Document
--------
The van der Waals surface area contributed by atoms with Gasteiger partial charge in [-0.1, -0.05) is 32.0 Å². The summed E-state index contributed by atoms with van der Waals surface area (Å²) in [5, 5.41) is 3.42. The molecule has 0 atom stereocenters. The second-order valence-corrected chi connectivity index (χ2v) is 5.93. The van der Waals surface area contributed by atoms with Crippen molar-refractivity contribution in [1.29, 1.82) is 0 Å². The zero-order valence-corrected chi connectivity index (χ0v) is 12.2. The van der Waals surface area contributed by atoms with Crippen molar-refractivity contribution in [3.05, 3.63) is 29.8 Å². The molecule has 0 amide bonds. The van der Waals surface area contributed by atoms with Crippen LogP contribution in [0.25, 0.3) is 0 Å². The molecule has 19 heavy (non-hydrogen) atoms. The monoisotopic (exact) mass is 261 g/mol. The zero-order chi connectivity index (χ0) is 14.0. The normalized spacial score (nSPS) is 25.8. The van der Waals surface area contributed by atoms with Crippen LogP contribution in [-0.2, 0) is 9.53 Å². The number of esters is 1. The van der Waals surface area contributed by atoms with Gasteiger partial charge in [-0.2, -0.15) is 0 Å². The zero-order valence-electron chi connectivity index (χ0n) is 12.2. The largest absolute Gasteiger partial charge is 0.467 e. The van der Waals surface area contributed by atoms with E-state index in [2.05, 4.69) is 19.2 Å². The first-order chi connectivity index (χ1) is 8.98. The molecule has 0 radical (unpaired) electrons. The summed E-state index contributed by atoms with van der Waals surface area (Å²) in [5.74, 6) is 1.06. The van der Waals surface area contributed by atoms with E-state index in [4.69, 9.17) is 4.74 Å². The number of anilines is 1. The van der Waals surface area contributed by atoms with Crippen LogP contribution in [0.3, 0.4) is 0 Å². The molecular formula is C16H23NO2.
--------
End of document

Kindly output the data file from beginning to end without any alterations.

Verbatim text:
The van der Waals surface area contributed by atoms with Gasteiger partial charge in [-0.1, -0.05) is 32.0 Å². The summed E-state index contributed by atoms with van der Waals surface area (Å²) in [5, 5.41) is 3.42. The molecule has 0 atom stereocenters. The second-order valence-corrected chi connectivity index (χ2v) is 5.93. The van der Waals surface area contributed by atoms with Crippen molar-refractivity contribution in [1.29, 1.82) is 0 Å². The zero-order valence-corrected chi connectivity index (χ0v) is 12.2. The van der Waals surface area contributed by atoms with Crippen molar-refractivity contribution in [3.05, 3.63) is 29.8 Å². The molecule has 0 amide bonds. The van der Waals surface area contributed by atoms with Crippen LogP contribution in [0.25, 0.3) is 0 Å². The molecule has 19 heavy (non-hydrogen) atoms. The monoisotopic (exact) mass is 261 g/mol. The zero-order chi connectivity index (χ0) is 14.0. The normalized spacial score (nSPS) is 25.8. The van der Waals surface area contributed by atoms with Crippen LogP contribution in [-0.2, 0) is 9.53 Å². The number of esters is 1. The van der Waals surface area contributed by atoms with Gasteiger partial charge in [-0.2, -0.15) is 0 Å². The zero-order valence-electron chi connectivity index (χ0n) is 12.2. The largest absolute Gasteiger partial charge is 0.467 e. The van der Waals surface area contributed by atoms with E-state index in [2.05, 4.69) is 19.2 Å². The first-order chi connectivity index (χ1) is 8.98. The molecule has 0 radical (unpaired) electrons. The summed E-state index contributed by atoms with van der Waals surface area (Å²) in [5.74, 6) is 1.06. The van der Waals surface area contributed by atoms with E-state index in [4.69, 9.17) is 4.74 Å². The number of anilines is 1. The van der Waals surface area contributed by atoms with Crippen LogP contribution in [0.3, 0.4) is 0 Å². The molecular formula is C16H23NO2.